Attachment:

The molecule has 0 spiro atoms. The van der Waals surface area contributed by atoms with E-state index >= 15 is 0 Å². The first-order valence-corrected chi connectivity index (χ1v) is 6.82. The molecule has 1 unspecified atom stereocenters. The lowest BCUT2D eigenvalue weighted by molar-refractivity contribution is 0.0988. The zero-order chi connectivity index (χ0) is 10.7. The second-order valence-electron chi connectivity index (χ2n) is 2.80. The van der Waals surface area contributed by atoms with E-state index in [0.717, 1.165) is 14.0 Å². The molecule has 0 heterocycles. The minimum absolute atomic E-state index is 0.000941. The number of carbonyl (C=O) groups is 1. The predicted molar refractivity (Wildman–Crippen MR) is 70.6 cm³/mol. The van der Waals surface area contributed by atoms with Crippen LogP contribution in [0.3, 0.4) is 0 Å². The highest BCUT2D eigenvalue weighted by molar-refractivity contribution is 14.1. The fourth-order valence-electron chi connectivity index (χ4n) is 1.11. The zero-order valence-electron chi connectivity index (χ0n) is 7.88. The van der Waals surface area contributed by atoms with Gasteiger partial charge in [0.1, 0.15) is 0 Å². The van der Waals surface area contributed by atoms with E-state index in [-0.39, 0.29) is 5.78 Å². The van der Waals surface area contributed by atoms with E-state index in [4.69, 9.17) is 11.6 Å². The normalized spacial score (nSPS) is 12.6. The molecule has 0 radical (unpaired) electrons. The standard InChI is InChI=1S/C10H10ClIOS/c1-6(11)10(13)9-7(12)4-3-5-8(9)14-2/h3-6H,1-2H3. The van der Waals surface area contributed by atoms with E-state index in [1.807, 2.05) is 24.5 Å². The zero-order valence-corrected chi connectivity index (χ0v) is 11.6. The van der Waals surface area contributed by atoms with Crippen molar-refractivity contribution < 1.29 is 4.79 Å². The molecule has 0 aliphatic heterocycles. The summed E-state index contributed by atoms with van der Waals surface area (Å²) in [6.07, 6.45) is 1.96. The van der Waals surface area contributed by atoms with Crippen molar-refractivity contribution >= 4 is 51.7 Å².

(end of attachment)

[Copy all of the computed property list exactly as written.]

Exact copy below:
The molecule has 0 spiro atoms. The van der Waals surface area contributed by atoms with E-state index >= 15 is 0 Å². The first-order valence-corrected chi connectivity index (χ1v) is 6.82. The molecule has 1 unspecified atom stereocenters. The lowest BCUT2D eigenvalue weighted by molar-refractivity contribution is 0.0988. The zero-order chi connectivity index (χ0) is 10.7. The second-order valence-electron chi connectivity index (χ2n) is 2.80. The van der Waals surface area contributed by atoms with E-state index in [0.717, 1.165) is 14.0 Å². The molecule has 0 heterocycles. The minimum absolute atomic E-state index is 0.000941. The number of carbonyl (C=O) groups is 1. The predicted molar refractivity (Wildman–Crippen MR) is 70.6 cm³/mol. The van der Waals surface area contributed by atoms with Crippen LogP contribution in [0.3, 0.4) is 0 Å². The highest BCUT2D eigenvalue weighted by molar-refractivity contribution is 14.1. The fourth-order valence-electron chi connectivity index (χ4n) is 1.11. The zero-order valence-electron chi connectivity index (χ0n) is 7.88. The van der Waals surface area contributed by atoms with Gasteiger partial charge in [0.1, 0.15) is 0 Å². The van der Waals surface area contributed by atoms with E-state index in [-0.39, 0.29) is 5.78 Å². The van der Waals surface area contributed by atoms with E-state index in [4.69, 9.17) is 11.6 Å². The normalized spacial score (nSPS) is 12.6. The molecule has 0 radical (unpaired) electrons. The standard InChI is InChI=1S/C10H10ClIOS/c1-6(11)10(13)9-7(12)4-3-5-8(9)14-2/h3-6H,1-2H3. The van der Waals surface area contributed by atoms with E-state index in [1.807, 2.05) is 24.5 Å². The zero-order valence-corrected chi connectivity index (χ0v) is 11.6. The van der Waals surface area contributed by atoms with Crippen molar-refractivity contribution < 1.29 is 4.79 Å². The molecule has 0 aliphatic heterocycles. The summed E-state index contributed by atoms with van der Waals surface area (Å²) in [6.07, 6.45) is 1.96. The van der Waals surface area contributed by atoms with Crippen molar-refractivity contribution >= 4 is 51.7 Å².